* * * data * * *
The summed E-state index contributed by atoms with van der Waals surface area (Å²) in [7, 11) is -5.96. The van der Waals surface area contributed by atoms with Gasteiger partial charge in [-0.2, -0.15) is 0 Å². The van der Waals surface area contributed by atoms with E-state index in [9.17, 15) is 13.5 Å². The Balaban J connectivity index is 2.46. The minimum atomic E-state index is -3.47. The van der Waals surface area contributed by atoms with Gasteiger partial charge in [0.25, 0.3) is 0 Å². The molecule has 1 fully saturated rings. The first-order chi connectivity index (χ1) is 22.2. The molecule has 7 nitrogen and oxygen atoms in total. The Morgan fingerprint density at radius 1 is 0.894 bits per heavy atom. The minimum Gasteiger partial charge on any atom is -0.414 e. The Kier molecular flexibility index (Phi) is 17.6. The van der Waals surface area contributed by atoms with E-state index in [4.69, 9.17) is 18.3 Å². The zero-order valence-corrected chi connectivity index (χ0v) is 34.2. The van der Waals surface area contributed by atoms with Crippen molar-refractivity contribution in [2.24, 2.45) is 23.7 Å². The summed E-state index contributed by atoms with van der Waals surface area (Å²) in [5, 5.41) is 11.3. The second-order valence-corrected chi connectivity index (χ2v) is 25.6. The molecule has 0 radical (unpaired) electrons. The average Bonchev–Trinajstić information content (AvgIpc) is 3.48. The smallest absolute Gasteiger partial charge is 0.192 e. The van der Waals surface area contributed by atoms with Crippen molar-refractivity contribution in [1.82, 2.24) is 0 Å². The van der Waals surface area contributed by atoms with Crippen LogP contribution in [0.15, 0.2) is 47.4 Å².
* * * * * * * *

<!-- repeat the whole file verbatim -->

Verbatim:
The summed E-state index contributed by atoms with van der Waals surface area (Å²) in [7, 11) is -5.96. The van der Waals surface area contributed by atoms with Gasteiger partial charge in [-0.2, -0.15) is 0 Å². The van der Waals surface area contributed by atoms with E-state index in [9.17, 15) is 13.5 Å². The Balaban J connectivity index is 2.46. The minimum atomic E-state index is -3.47. The van der Waals surface area contributed by atoms with Gasteiger partial charge in [0.25, 0.3) is 0 Å². The molecule has 1 fully saturated rings. The first-order chi connectivity index (χ1) is 22.2. The molecule has 7 nitrogen and oxygen atoms in total. The Morgan fingerprint density at radius 1 is 0.894 bits per heavy atom. The minimum Gasteiger partial charge on any atom is -0.414 e. The Kier molecular flexibility index (Phi) is 17.6. The van der Waals surface area contributed by atoms with E-state index in [4.69, 9.17) is 18.3 Å². The zero-order valence-corrected chi connectivity index (χ0v) is 34.2. The van der Waals surface area contributed by atoms with Crippen molar-refractivity contribution in [2.24, 2.45) is 23.7 Å². The summed E-state index contributed by atoms with van der Waals surface area (Å²) in [5, 5.41) is 11.3. The second-order valence-corrected chi connectivity index (χ2v) is 25.6. The molecule has 0 radical (unpaired) electrons. The average Bonchev–Trinajstić information content (AvgIpc) is 3.48. The smallest absolute Gasteiger partial charge is 0.192 e. The van der Waals surface area contributed by atoms with Crippen molar-refractivity contribution in [1.82, 2.24) is 0 Å². The van der Waals surface area contributed by atoms with Crippen LogP contribution in [0.15, 0.2) is 47.4 Å².